District Attorney George Gascón Honors Volunteer Adjudicators on 2 Year Anniversary of Neighborhood Court

FOR IMMEDIATE RELEASE
April 16, 2013

CONTACT: Stephanie Ong Stillman, DA Gascón’s Office, (415) 553-1167 of (415) 740-5134
ADA Alex Bastian, DA Gascón’s Office, (415) 553-1931

SAN FRANCISCO – District Attorney George Gascón held a ceremony today to mark the two year anniversary of Neighborhood Court, an initiative he launched as an alternative to the traditional criminal justice process. Volunteer Adjudicators were honored at the event for their commitment to public safety and their role in making Neighborhood Courts a success. There are ten Neighborhood Courts across the city with over 100 adjudicators. In 2012 the District Attorney’s Office sent almost 700 cases to Neighborhood Court.

“Over the last two years, Neighborhood Court grew from a local initiative to a state model that is grounded in restorative justice, gives community members a principal role in the safety and vitality of their neighborhoods, and preserves criminal justice system resources for serious and violent crimes,” said District Attorney George Gascón. “Neighborhood Court could not be a success without the dedication, thoughtfulness and leadership of our volunteer adjudicators.”

District Attorney Gascón designed Neighborhood Courts to achieve four primary goals: efficient case resolution, community-driven solutions, reduced burden on criminal courts, and reduced recidivism. Instead of charging cases for criminal prosecution, the District Attorney’s Office through its Neighborhood Prosecutors refers certain misdemeanor and infraction cases to Neighborhood Court, and a panel of volunteer “adjudicators” hears the case. Neighborhood Court participants can have their case heard within a couple of weeks compared to the traditional court process that can take anywhere from one to nine months to complete, saving both time and money. Neighborhood Court cases cost approximately $850 per case to resolve, compared to over $1,500 if sent to the criminal justice system. Last year, $330,000 was saved by sending misdemeanor cases to Neighborhood Court.

“We are given the opportunity to apply restorative justice principles rather than punish people. As a result, we represent the face of our neighborhoods and take ownership for helping to improve the quality of life in our communities. I strongly urge all San Francisco residents to become a part of this wonderful program,” said Catherine Isaacs, a volunteer adjudicator with the South of Market Neighborhood Court.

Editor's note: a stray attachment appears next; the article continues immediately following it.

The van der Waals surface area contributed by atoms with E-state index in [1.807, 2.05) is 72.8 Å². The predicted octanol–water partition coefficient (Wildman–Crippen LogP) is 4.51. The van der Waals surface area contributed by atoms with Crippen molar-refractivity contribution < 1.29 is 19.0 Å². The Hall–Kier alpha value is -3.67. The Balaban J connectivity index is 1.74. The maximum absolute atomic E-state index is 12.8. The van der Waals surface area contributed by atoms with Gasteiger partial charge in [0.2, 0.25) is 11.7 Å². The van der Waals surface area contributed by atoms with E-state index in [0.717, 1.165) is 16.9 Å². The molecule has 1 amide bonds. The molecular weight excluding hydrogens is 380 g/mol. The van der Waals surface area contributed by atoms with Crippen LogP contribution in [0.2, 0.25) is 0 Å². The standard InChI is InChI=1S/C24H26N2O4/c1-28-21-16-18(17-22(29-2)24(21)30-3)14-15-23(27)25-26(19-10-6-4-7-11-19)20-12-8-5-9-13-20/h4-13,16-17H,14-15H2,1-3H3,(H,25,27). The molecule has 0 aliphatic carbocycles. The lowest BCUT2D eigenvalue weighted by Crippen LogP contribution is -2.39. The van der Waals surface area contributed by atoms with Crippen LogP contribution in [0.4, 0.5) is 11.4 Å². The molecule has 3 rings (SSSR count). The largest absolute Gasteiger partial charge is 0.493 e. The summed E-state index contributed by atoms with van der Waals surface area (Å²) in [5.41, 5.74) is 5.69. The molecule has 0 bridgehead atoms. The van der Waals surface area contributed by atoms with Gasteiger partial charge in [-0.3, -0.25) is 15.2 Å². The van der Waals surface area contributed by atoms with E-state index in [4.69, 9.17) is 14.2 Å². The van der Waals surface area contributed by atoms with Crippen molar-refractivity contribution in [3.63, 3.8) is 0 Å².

Adjudicators are members of San Francisco’s diverse neighborhoods who volunteer to hear the cases. They have been trained in restorative justice and problem solving. During Neighborhood Court sessions, adjudicators hear from the offender and the victim (in cases where there is a victim), and discuss the impact of the crime on the community. To resolve the case, adjudicators issue “directives,” like community service or restitution, to repair the harm caused by the incident. Community-based partners, San Francisco Pretrial Diversion and Community Boards, provide ongoing training and support to our adjudicators, helping them to infuse restorative principles into the sessions and to craft individualized directives in each case.

Offenders often complete their directives with a sense of responsibility and commitment to turning their lives around. In the case of Tiffany, a department store employee who was caught stealing from her work, she admits she wasn’t thinking of the consequences of her actions. When Tiffany was caught stealing, she lost her job and faced serious embezzlement charges. The Neighborhood Prosecutor reviewed her case and because she didn’t have a prior record, offered Neighborhood Court as an alternative. Volunteer Adjudicators issued a directive of 36 community hours and a written letter to her mother explaining her actions. In that letter she thanked the Neighborhood Prosecutor for and said, “I actually feel good doing community service hours because I deserve that and more. I know how lucky I got. But I promise that I will never in my life do that again... I learned from my mistake.” Since Tiffany completed her directives, she has helped Pre Trial Diversion in other activities and even designed a t-shirt for a community event.

Neighborhood Courts is a partnership between the District Attorney’s Office, Community Boards, and Pre-trial Diversion. The program is currently being replicated by Yolo County and studied for replication by Santa Barbara County.
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